After a diagnosis of nonmelanoma skin cancer (NMSC), which includes basal cell carcinoma (BCC) and squamous cell skin cancer (SCSC), your loved one must come to terms with her/his diagnosis and seek treatment. The caregiver often plays an essential role in helping the person with cancer with these first crucial steps.
One important role the caregiver has is supporting the loved one in the decision-making process about a range of treatment options. These primary options can include topical agents, excisional surgery (also known as wide local excision), Mohs Micrographic surgery, or skin-directed radiation therapy. In addition, these skin cancers may grow or advance into the surrounding tissues or spread (metastasize) to other organs in the body. When that happens, the person with cancer may require treatment with a therapy that works throughout the body (systemic therapy) or additional radiation therapy. To be able to make an informed decision, the person with cancer (and often the caregiver) will want to become familiar with these treatment options. This website provides an in-depth discussion of each of these treatment options.
It’s also important to find a provider, or a team of providers, who are familiar with the most recent and advanced treatment options available for nonmelanoma skin cancer. A list of physicians specializing in skin-cancer treatments can be found in our FIND A SKIN CANCER SPECIALIST portal here.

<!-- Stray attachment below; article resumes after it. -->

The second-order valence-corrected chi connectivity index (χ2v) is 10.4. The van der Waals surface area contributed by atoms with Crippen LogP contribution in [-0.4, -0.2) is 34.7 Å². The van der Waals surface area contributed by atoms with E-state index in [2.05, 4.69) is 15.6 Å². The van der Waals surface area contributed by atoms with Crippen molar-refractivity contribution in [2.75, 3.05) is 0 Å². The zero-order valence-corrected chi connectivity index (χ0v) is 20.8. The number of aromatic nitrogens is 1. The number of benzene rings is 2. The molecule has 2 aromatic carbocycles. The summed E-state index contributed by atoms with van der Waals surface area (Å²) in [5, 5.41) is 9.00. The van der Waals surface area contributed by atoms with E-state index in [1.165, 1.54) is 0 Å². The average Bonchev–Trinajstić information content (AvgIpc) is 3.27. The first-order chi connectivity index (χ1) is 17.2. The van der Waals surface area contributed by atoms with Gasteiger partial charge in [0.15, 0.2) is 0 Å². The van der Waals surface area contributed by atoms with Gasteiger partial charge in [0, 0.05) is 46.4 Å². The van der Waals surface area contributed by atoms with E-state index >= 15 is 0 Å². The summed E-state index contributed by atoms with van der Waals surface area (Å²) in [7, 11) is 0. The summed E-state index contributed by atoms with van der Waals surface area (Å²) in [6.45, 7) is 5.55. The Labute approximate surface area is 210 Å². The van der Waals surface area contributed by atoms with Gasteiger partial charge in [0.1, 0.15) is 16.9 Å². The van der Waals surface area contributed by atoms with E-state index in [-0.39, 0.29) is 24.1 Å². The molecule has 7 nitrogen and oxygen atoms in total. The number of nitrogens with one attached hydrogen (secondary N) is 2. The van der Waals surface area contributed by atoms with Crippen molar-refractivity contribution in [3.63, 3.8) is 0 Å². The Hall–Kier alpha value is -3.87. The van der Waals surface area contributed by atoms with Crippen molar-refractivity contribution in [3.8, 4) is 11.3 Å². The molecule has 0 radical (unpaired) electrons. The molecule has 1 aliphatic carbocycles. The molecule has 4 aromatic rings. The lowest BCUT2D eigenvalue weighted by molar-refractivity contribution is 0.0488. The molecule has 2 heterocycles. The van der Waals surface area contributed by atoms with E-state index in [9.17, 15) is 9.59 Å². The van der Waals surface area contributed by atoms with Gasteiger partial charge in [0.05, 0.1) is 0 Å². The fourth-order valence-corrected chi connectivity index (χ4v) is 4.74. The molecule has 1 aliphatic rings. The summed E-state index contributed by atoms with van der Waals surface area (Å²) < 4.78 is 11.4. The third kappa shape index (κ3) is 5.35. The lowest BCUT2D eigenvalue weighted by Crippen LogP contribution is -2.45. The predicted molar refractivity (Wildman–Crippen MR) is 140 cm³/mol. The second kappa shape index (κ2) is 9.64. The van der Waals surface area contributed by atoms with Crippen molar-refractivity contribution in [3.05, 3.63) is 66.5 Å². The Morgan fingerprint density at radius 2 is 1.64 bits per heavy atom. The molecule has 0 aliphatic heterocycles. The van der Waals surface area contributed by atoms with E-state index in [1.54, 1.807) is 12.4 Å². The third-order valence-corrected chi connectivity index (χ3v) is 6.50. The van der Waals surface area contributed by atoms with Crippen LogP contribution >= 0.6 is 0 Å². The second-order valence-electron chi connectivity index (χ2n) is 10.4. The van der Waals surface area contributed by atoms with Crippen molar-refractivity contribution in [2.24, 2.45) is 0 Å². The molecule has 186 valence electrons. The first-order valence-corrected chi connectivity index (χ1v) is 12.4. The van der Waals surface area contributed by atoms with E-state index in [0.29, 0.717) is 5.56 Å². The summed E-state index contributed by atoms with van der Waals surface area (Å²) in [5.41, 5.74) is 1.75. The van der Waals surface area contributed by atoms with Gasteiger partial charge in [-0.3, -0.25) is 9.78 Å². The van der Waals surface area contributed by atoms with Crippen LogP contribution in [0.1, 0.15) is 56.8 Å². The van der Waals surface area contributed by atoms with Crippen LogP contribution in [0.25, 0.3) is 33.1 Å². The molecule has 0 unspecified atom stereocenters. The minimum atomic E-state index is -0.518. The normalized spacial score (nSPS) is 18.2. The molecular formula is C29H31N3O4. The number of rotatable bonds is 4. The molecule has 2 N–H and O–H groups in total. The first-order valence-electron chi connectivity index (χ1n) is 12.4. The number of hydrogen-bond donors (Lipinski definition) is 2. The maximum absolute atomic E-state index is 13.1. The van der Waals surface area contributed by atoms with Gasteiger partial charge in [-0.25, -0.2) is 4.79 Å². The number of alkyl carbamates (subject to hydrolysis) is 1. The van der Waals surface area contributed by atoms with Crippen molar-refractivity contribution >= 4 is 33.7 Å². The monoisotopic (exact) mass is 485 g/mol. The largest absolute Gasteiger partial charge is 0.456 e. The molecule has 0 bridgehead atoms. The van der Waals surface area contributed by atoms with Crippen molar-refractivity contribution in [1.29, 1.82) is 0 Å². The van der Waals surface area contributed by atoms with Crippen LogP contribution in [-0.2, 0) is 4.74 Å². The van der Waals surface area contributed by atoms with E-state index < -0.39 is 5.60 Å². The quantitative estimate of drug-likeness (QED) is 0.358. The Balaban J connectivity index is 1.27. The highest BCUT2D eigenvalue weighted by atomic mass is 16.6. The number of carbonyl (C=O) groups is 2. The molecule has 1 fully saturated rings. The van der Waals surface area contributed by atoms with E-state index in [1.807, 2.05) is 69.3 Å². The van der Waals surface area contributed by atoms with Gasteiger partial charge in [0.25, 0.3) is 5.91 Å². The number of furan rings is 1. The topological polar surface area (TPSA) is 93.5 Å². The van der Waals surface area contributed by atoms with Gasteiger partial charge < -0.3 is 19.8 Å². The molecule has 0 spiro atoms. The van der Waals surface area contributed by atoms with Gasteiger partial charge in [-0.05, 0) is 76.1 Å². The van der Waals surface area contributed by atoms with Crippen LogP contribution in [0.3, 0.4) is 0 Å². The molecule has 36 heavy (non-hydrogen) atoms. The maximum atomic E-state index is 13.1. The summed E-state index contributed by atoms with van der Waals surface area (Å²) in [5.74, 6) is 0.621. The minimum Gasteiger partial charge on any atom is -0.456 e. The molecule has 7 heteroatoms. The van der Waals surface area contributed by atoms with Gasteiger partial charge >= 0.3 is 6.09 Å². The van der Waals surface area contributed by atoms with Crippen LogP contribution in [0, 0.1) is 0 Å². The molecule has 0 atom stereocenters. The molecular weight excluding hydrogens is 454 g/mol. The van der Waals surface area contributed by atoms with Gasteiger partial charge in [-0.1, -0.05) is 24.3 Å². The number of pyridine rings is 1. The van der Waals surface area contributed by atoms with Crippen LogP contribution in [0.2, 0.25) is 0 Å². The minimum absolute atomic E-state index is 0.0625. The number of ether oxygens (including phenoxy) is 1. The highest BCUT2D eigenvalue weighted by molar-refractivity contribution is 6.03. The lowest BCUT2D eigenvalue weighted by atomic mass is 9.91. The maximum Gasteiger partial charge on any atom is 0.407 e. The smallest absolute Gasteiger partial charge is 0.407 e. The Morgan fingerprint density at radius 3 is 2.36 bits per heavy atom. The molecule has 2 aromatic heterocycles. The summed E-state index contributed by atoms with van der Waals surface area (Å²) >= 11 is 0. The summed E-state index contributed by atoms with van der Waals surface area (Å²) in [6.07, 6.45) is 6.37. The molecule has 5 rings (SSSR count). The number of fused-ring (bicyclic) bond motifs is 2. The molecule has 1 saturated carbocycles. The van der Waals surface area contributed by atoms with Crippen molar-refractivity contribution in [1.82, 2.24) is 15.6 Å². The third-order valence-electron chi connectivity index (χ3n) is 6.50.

For the person with cancer, initial meetings with multiple specialists can be overwhelming. S/he may not absorb the information that is being presented. A cancer diagnosis (or a cancer recurrence) can be a very emotional experience, and patients can shut down emotionally. The caregiver can offer support by listening to the healthcare providers, taking notes, and asking questions.
As a caregiver, you may have an essential role in assisting your loved one in treatment decision making. You can help in the following ways:
Your role in advocating for your loved one begins at diagnosis and is crucial throughout the treatment process, especially when or if your loved one can’t advocate for his/herself. To advocate for your loved one, you may:
As an advocate, you should encourage your loved one to speak for his/herself if possible. Your role as caregiver may involve serving as a bridge-builder between your loved one, the healthcare team, and other family members. Establishing the communication pathways can be very helpful and reassuring to everyone involved.